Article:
China guilty of ‘crimes against humanity’ against Uighurs: HRW
The document, entitled “Break Their Lineage, Break Their Roots,” highlights far-reaching violations of the rights of Muslims in the region, including torture and sexual violence.
Authored with Stanford Law School’s Human Rights & Conflict Resolution Clinic, the report also focuses on arbitrary imprisonment.
It details how Turkic minorities have been given years-long sentences for downloading books in the Uighur language or sending religious messages to relatives.
There are up to a million Turkic Muslims who have been arbitrarily imprisoned in hundreds of facilities.
HRW’s China director, Sophie Richardson, said these ethnic groups, including Uighurs, Kazakhs and Kyrgyz, have been “systematically persecuted… their lives, their religion, their culture.”
She added that Beijing's claims that it is offering “vocational training” and “deradicalisation” programmes “can’t obscure a grim reality of crimes against humanity.”
The report also includes allegations of widespread sexual abuse of Muslim women.
Read more: In China's war on Uighur women, nothing is sacred, everything is permitted
Tursunay Ziawudun, a Uighur woman from Xinjiang, was detained for nine months in a camp in 2018. She said she was gang-raped by masked men three times.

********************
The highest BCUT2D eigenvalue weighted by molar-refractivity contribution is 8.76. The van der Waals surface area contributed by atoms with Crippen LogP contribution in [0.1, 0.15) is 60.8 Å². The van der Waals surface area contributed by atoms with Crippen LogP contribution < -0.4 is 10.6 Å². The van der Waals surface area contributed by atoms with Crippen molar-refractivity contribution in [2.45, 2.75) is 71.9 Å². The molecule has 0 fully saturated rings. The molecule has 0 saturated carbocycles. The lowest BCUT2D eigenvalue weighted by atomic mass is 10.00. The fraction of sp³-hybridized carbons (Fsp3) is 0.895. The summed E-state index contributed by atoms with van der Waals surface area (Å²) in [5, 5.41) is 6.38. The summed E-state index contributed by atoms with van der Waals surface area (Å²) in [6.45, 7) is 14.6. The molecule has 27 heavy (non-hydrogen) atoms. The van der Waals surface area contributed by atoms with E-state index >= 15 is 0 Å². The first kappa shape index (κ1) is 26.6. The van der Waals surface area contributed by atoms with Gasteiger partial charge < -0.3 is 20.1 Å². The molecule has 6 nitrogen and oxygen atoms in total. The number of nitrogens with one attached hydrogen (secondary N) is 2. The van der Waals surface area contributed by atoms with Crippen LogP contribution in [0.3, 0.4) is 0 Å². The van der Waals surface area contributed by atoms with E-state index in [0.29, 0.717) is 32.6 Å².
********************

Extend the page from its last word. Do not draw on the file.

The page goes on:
She also alleges the men applied electric shocks to her genitals, and that officials brought women to her cell “every night,” where they were raped.
HRW said evidence shows that women’s reproductive autonomy is being violated by Chinese authorities.
It referenced claims of forced abortion and contraception, as well as threats of imprisonment given to women who refused sterilisation.
Some government bodies, including the Canadian parliament and US State Department, have declared China’s actions a genocide.
HRW, however, says it does not yet possess sufficient evidence of “genocidal intent” to make this claim itself.
Together with Stanford Human Rights Clinic, the group called for the UN Human Rights Council to launch an inquiry into China's treatment of its Turkic Muslim minorities.
They also urged governments to take steps to end forced labour and use “universal jurisdiction” to prosecute those who have committed the most egregious of crimes.
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